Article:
by Andy Constan
This is a complex topic that most people use graphs to explain. I am going to keep it simple. Pinning occurs when the activities of those who hedge long options position dynamically tend to force the price of the underlying to the strike price of the option. The most important point is that option must be very large and be near the money and with a short time to expiration for this pinning force to overcome regular trading in the underlying equity. The second important point is that the buyer of the option is dynamically hedging and the seller is doing no renewing. Typically this would happen when an investors sells a call to a market maker.
As an aside this topic should not be confused with the fashionable gamma squeeze discussed by meme stock traders who buy out of the money options. I can comment on that in another thread.
Why does a market maker dynamically hedge and option that they own. Essentially by doing so they can take limited directional risk and capture the realized volatility that occurs hoping that volatility generates enough profit that they pay off the implied volatility they bought. When you are long a call you benefit when the market goes up. To hedge that the exposure you need to sell short the stock. But when the option goes deeper into the money it acts more like the stock. So the hedger sells short more stock. If the stock then falls the hedge covers. The hedger profits from systematically selling high and buying low. However when their selling high and buying low is very very large their own activity tends to dampen the volatility of the underlying equity. This effect happens above and below the strike but is most pronounced when the option is about to expire and at the money.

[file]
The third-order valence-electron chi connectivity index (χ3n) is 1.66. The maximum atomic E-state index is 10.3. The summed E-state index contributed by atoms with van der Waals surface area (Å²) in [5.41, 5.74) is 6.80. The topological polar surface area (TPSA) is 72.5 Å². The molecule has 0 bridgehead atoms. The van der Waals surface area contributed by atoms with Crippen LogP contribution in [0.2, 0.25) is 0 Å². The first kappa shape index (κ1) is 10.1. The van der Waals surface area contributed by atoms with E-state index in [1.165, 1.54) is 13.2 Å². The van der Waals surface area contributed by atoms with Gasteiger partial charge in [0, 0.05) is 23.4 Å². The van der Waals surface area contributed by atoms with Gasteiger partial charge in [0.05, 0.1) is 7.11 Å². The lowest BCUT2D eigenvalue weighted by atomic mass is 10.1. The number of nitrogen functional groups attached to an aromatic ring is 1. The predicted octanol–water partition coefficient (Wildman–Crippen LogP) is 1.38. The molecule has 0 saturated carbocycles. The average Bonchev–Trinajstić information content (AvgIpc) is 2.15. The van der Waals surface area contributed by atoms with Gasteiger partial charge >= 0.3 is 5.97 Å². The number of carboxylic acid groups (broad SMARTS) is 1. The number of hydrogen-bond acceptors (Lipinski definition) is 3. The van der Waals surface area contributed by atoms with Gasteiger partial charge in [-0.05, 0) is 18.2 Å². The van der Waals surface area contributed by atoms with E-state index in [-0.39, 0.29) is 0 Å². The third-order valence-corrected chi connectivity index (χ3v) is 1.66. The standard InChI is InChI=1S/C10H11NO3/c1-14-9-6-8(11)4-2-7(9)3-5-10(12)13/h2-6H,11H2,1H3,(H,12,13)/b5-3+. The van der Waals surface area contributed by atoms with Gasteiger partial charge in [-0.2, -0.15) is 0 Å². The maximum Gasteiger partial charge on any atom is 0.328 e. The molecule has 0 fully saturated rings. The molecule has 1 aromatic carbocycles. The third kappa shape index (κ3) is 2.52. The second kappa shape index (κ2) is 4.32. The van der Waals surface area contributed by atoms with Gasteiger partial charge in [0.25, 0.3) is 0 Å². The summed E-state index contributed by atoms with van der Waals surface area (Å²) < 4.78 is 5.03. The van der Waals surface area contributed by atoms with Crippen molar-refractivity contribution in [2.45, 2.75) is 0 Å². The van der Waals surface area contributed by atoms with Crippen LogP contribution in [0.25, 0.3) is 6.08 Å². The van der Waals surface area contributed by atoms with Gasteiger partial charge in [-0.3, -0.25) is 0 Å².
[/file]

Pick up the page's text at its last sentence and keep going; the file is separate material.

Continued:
But that’s not all. As expiry approaches there is other flows that drive the market to the strike. The first is called Charm. It is the change in delta as time goes on. If a call is out of the money modestly a week ahead of expiration the delta still is short the market. As time moves forward the delta falls to zero resulting in buying up to the strike. At or above the strike the delta approaches 100% as time moves to expiry. That results in selling. And both are strong near the strike
Lastly there is vanna. That is the change in delta as the volatility falls. It has the same impact of pushing the stock to the strike but is not as strong currently in the 4430 situation.
Next week I can explain the roll of the JHEQX